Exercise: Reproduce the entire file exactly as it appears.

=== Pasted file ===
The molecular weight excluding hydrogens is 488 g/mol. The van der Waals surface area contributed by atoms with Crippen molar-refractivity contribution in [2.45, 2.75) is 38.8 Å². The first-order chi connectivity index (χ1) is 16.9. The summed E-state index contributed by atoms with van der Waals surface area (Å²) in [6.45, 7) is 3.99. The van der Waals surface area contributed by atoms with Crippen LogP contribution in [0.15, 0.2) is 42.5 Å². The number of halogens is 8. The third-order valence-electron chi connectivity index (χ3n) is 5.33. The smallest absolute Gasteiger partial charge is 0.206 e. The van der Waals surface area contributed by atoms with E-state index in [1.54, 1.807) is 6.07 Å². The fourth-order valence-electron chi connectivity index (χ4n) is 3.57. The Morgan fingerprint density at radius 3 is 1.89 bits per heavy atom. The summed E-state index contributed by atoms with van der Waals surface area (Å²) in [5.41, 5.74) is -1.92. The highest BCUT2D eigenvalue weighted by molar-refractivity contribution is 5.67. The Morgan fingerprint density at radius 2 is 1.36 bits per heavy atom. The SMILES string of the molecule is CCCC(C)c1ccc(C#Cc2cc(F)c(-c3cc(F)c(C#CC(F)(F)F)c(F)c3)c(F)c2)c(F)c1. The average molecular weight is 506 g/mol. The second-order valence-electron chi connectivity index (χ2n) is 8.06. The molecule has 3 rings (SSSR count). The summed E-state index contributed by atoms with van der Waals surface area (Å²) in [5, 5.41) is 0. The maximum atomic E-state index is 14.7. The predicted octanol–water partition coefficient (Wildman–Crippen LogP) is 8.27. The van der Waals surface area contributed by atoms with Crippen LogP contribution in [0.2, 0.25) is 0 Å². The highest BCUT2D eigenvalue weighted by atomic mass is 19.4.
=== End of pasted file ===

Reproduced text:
The molecular weight excluding hydrogens is 488 g/mol. The van der Waals surface area contributed by atoms with Crippen molar-refractivity contribution in [2.45, 2.75) is 38.8 Å². The first-order chi connectivity index (χ1) is 16.9. The summed E-state index contributed by atoms with van der Waals surface area (Å²) in [6.45, 7) is 3.99. The van der Waals surface area contributed by atoms with Crippen LogP contribution in [0.15, 0.2) is 42.5 Å². The number of halogens is 8. The third-order valence-electron chi connectivity index (χ3n) is 5.33. The smallest absolute Gasteiger partial charge is 0.206 e. The van der Waals surface area contributed by atoms with E-state index in [1.54, 1.807) is 6.07 Å². The fourth-order valence-electron chi connectivity index (χ4n) is 3.57. The Morgan fingerprint density at radius 3 is 1.89 bits per heavy atom. The summed E-state index contributed by atoms with van der Waals surface area (Å²) in [5.41, 5.74) is -1.92. The highest BCUT2D eigenvalue weighted by molar-refractivity contribution is 5.67. The Morgan fingerprint density at radius 2 is 1.36 bits per heavy atom. The SMILES string of the molecule is CCCC(C)c1ccc(C#Cc2cc(F)c(-c3cc(F)c(C#CC(F)(F)F)c(F)c3)c(F)c2)c(F)c1. The average molecular weight is 506 g/mol. The second-order valence-electron chi connectivity index (χ2n) is 8.06. The molecule has 3 rings (SSSR count). The summed E-state index contributed by atoms with van der Waals surface area (Å²) in [5, 5.41) is 0. The maximum atomic E-state index is 14.7. The predicted octanol–water partition coefficient (Wildman–Crippen LogP) is 8.27. The van der Waals surface area contributed by atoms with Crippen LogP contribution in [0.2, 0.25) is 0 Å². The highest BCUT2D eigenvalue weighted by atomic mass is 19.4.